I would like to add something in connection with the relation between capitalism and anarchy. There is a phrase, pronounced by one of the four villains in Pasolini’s Salò, which says: “The only true anarchy is the anarchy of power.” In the same sense Benjamin had written many years before: “Nothing is so anarchic as the bourgeois order.” I believe that their suggestion must be taken seriously. Benjamin and Pasolini here grasp an essential characteristic of capitalism, which is perhaps the most anarchic power ever to exist, in the literal sense that it can have no archē, no beginning or foundation. But in this case as well the capitalist religion shows its parasitical dependence on Christian theology. What functions here as the paradigm of capitalist anarchy is Christology. Between the fourth and sixth centuries, the Church was deeply divided by the controversy over Arianism, in which all of Eastern Christianity, together with the emperor, were violently involved. The problem concerned precisely the archē of the Son. Both Arius and his adversaries were actually in agreement in claiming that the Son was generated by the Father and that this generation had happened “before eternal times” (pro chronōn aioniōn in Arius; pro pantōn tōn aionōn in Eusebius of Caesarea). Arius indeed took care to specify that the Son was generated achronōs, atemporally. What is in question here is not so much a chronological precedence (time does not yet exist), nor only a problem of rank (that the Father is “greater” than the Son is an opinion shared by many of the anti-Arians); instead, it is a matter of deciding if the Son—that is, the word and praxis of God—is founded in the Father or is, like him, without beginning, anarchos, which is to say, unfounded. A textual analysis of Arius’s letters and of the writings of his adversaries shows, in fact, that the decisive term in the controversy is precisely anarchos (without archē, in the twofold sense that the term has in Greek: foundation and beginning). Arius claims that while the Father is absolutely anarchic, the Son is in the beginning (en archē) but is not “anarchic,” because he has his foundation in the Father.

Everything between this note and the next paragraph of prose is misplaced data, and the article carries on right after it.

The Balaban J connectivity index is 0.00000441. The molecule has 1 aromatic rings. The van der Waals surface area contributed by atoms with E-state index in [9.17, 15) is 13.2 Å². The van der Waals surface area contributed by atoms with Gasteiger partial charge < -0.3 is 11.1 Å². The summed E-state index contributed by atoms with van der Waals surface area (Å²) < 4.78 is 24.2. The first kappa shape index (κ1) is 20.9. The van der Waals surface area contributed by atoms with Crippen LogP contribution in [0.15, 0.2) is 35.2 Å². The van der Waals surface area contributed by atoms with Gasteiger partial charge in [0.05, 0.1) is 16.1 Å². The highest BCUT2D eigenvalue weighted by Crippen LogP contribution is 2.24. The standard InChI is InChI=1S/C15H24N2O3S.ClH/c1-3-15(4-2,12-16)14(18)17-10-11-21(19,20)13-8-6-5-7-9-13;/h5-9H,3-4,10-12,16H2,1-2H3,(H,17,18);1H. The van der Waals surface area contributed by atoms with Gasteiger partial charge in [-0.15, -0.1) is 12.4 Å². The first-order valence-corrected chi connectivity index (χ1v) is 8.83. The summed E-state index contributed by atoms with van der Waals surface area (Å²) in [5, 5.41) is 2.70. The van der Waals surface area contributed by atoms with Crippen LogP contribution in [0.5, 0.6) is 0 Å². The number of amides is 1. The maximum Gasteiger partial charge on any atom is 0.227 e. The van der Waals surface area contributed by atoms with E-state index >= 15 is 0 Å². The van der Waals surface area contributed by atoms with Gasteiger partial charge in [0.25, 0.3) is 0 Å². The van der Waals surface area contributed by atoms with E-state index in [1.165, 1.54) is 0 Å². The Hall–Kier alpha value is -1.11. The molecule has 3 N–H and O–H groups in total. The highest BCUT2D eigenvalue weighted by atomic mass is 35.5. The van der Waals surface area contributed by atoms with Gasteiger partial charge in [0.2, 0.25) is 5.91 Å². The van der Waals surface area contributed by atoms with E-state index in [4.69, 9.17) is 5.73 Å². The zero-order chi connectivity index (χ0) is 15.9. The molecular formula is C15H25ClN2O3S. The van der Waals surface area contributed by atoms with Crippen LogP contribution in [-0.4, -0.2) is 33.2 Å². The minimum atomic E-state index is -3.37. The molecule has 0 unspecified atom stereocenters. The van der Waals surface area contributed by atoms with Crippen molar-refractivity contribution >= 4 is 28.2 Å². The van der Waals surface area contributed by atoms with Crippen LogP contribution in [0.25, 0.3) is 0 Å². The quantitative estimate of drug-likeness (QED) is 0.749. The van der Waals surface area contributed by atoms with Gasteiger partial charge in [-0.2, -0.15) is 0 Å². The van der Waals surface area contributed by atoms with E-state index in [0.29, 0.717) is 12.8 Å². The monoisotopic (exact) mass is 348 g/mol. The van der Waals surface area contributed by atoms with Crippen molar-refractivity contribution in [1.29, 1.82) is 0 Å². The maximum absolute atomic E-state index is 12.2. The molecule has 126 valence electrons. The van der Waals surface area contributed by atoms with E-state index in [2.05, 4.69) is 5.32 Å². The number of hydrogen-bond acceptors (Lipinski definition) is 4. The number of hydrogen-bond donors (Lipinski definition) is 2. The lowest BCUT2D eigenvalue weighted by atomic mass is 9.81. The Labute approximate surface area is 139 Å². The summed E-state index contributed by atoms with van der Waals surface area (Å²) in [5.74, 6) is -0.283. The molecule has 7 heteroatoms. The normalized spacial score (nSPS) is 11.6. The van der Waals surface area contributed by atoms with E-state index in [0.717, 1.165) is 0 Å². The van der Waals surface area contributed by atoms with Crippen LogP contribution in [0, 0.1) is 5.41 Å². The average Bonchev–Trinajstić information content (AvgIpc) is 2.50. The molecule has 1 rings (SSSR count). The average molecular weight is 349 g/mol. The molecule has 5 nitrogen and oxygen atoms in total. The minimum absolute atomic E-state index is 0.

Against this heretical thesis, which gives to the Logos a firm foundation in the Father, the bishops assembled by the Emperor Constans at Serdica (343) clearly affirmed that the Son is also “anarchic,” and, as such, he “absolutely, anarchically, and infinitely [pantote, anarchōs, kai ateleutetōs] reigns together with the Father” (qtd. in Simonetti, p. 136). Why does this controversy, leaving aside its Byzantine subtleties, seem to me to be so important? Because, since the Son is nothing other than the word and action of the Father, indeed, more precisely, the principal actor of the “economy” of salvation, which is to say, of the divine governance of the world, what is in question here is the problem of the “anarchic” or unfounded character of language, action, and governance. Capitalism inherits, secularizes, and pushes to the extreme the anarchic character of Christology. If one does not understand this originary anarchic vocation of Christology, it is not possible to understand either the later historical development of Christian theology, with its latent anarchic drift, or the history of Western philosophy and politics, with their caesura between ontology and praxis, between being and acting, and their consequent emphasis on will and freedom. That Christ is anarchic means, in the last instance, that in the modern West language, praxis, and economy have no foundation in being. Now we better understand why the capitalist religion and the philosophies subordinate to it have so much need of will and freedom. Freedom and will mean simply that being and acting, ontology and praxis, which in the classical world were closely conjoined, now take their separate paths. Human action is no longer founded in being: for this reason it is free, which is to say, condemned to chance and uncertainty.
CREATION AND ANARCHY The Work of Art and the Religion of Capitalism